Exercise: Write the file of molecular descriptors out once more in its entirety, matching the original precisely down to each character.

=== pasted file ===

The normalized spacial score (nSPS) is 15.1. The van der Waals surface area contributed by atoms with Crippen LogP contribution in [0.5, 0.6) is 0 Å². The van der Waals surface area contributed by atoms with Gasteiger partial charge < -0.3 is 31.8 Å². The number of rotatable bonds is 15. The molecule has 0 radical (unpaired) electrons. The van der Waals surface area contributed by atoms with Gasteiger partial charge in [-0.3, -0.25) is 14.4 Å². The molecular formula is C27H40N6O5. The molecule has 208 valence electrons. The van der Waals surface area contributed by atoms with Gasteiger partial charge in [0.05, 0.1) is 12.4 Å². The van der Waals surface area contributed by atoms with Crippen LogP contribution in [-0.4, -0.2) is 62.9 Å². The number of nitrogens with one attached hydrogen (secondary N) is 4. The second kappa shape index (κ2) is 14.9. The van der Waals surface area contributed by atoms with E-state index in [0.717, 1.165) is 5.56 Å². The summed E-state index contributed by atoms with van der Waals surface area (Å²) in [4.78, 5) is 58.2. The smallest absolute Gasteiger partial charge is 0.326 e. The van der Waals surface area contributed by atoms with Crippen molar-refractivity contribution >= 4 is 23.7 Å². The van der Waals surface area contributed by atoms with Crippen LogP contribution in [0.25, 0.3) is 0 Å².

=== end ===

The normalized spacial score (nSPS) is 15.1. The van der Waals surface area contributed by atoms with Crippen LogP contribution in [0.5, 0.6) is 0 Å². The van der Waals surface area contributed by atoms with Gasteiger partial charge < -0.3 is 31.8 Å². The number of rotatable bonds is 15. The molecule has 0 radical (unpaired) electrons. The van der Waals surface area contributed by atoms with Gasteiger partial charge in [-0.3, -0.25) is 14.4 Å². The molecular formula is C27H40N6O5. The molecule has 208 valence electrons. The van der Waals surface area contributed by atoms with Gasteiger partial charge in [0.05, 0.1) is 12.4 Å². The van der Waals surface area contributed by atoms with Crippen LogP contribution in [-0.4, -0.2) is 62.9 Å². The number of nitrogens with one attached hydrogen (secondary N) is 4. The second kappa shape index (κ2) is 14.9. The van der Waals surface area contributed by atoms with E-state index in [0.717, 1.165) is 5.56 Å². The summed E-state index contributed by atoms with van der Waals surface area (Å²) in [4.78, 5) is 58.2. The smallest absolute Gasteiger partial charge is 0.326 e. The van der Waals surface area contributed by atoms with Crippen molar-refractivity contribution >= 4 is 23.7 Å². The van der Waals surface area contributed by atoms with Crippen LogP contribution in [0.25, 0.3) is 0 Å².